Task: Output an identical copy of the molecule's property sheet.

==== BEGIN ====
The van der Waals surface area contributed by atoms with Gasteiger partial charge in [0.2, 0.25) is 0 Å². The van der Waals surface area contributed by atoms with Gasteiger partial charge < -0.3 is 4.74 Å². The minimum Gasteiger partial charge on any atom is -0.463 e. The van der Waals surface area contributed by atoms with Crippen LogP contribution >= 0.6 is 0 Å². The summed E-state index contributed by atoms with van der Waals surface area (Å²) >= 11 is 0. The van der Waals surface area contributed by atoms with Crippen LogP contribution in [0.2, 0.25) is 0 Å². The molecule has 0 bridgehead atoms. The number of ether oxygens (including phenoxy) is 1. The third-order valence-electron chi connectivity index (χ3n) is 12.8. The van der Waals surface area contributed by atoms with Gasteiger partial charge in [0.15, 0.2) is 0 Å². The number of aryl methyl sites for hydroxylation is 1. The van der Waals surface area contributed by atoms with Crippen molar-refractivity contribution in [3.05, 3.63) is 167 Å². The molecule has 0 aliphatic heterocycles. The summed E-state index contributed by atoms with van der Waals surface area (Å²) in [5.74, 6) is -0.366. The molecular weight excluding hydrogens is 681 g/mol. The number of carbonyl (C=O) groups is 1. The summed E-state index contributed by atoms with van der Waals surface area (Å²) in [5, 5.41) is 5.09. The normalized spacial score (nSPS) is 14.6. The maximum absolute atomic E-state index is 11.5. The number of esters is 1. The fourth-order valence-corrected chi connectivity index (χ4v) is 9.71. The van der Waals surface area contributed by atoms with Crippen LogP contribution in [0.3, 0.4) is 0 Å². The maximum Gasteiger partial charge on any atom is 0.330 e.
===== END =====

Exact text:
The van der Waals surface area contributed by atoms with Gasteiger partial charge in [0.2, 0.25) is 0 Å². The van der Waals surface area contributed by atoms with Gasteiger partial charge < -0.3 is 4.74 Å². The minimum Gasteiger partial charge on any atom is -0.463 e. The van der Waals surface area contributed by atoms with Crippen LogP contribution >= 0.6 is 0 Å². The summed E-state index contributed by atoms with van der Waals surface area (Å²) >= 11 is 0. The van der Waals surface area contributed by atoms with Crippen LogP contribution in [0.2, 0.25) is 0 Å². The molecule has 0 bridgehead atoms. The number of ether oxygens (including phenoxy) is 1. The third-order valence-electron chi connectivity index (χ3n) is 12.8. The van der Waals surface area contributed by atoms with Gasteiger partial charge in [0.15, 0.2) is 0 Å². The number of aryl methyl sites for hydroxylation is 1. The van der Waals surface area contributed by atoms with Crippen molar-refractivity contribution in [3.05, 3.63) is 167 Å². The molecule has 0 aliphatic heterocycles. The summed E-state index contributed by atoms with van der Waals surface area (Å²) in [5.74, 6) is -0.366. The molecular weight excluding hydrogens is 681 g/mol. The number of carbonyl (C=O) groups is 1. The summed E-state index contributed by atoms with van der Waals surface area (Å²) in [5, 5.41) is 5.09. The normalized spacial score (nSPS) is 14.6. The maximum absolute atomic E-state index is 11.5. The number of esters is 1. The fourth-order valence-corrected chi connectivity index (χ4v) is 9.71. The van der Waals surface area contributed by atoms with Crippen LogP contribution in [0.3, 0.4) is 0 Å². The maximum Gasteiger partial charge on any atom is 0.330 e.